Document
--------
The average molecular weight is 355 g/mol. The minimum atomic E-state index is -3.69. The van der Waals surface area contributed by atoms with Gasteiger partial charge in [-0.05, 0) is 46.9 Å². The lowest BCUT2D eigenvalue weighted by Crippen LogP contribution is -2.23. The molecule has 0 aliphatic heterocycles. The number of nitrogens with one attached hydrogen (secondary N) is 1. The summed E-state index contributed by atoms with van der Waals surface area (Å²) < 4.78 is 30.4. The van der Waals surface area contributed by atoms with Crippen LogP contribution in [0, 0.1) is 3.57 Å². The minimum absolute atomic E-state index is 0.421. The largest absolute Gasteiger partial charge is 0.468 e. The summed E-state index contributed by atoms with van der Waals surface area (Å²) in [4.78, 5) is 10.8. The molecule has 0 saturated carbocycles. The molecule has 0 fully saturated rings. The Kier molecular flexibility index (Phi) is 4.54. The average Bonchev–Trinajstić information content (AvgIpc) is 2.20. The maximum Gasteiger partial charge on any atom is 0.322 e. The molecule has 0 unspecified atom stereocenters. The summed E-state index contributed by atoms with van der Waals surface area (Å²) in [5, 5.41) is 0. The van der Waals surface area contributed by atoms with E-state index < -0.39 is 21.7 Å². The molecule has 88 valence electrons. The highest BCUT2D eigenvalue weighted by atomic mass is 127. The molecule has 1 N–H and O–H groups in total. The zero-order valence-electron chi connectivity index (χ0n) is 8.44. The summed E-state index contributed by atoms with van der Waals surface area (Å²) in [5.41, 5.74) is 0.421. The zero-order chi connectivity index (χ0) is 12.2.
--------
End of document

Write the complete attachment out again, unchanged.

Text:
The average molecular weight is 355 g/mol. The minimum atomic E-state index is -3.69. The van der Waals surface area contributed by atoms with Gasteiger partial charge in [-0.05, 0) is 46.9 Å². The lowest BCUT2D eigenvalue weighted by Crippen LogP contribution is -2.23. The molecule has 0 aliphatic heterocycles. The number of nitrogens with one attached hydrogen (secondary N) is 1. The summed E-state index contributed by atoms with van der Waals surface area (Å²) < 4.78 is 30.4. The van der Waals surface area contributed by atoms with Crippen LogP contribution in [0, 0.1) is 3.57 Å². The minimum absolute atomic E-state index is 0.421. The largest absolute Gasteiger partial charge is 0.468 e. The summed E-state index contributed by atoms with van der Waals surface area (Å²) in [4.78, 5) is 10.8. The molecule has 0 saturated carbocycles. The molecule has 0 fully saturated rings. The Kier molecular flexibility index (Phi) is 4.54. The average Bonchev–Trinajstić information content (AvgIpc) is 2.20. The maximum Gasteiger partial charge on any atom is 0.322 e. The molecule has 0 unspecified atom stereocenters. The summed E-state index contributed by atoms with van der Waals surface area (Å²) in [5, 5.41) is 0. The van der Waals surface area contributed by atoms with E-state index < -0.39 is 21.7 Å². The molecule has 88 valence electrons. The highest BCUT2D eigenvalue weighted by atomic mass is 127. The molecule has 1 N–H and O–H groups in total. The zero-order valence-electron chi connectivity index (χ0n) is 8.44. The summed E-state index contributed by atoms with van der Waals surface area (Å²) in [5.41, 5.74) is 0.421. The zero-order chi connectivity index (χ0) is 12.2.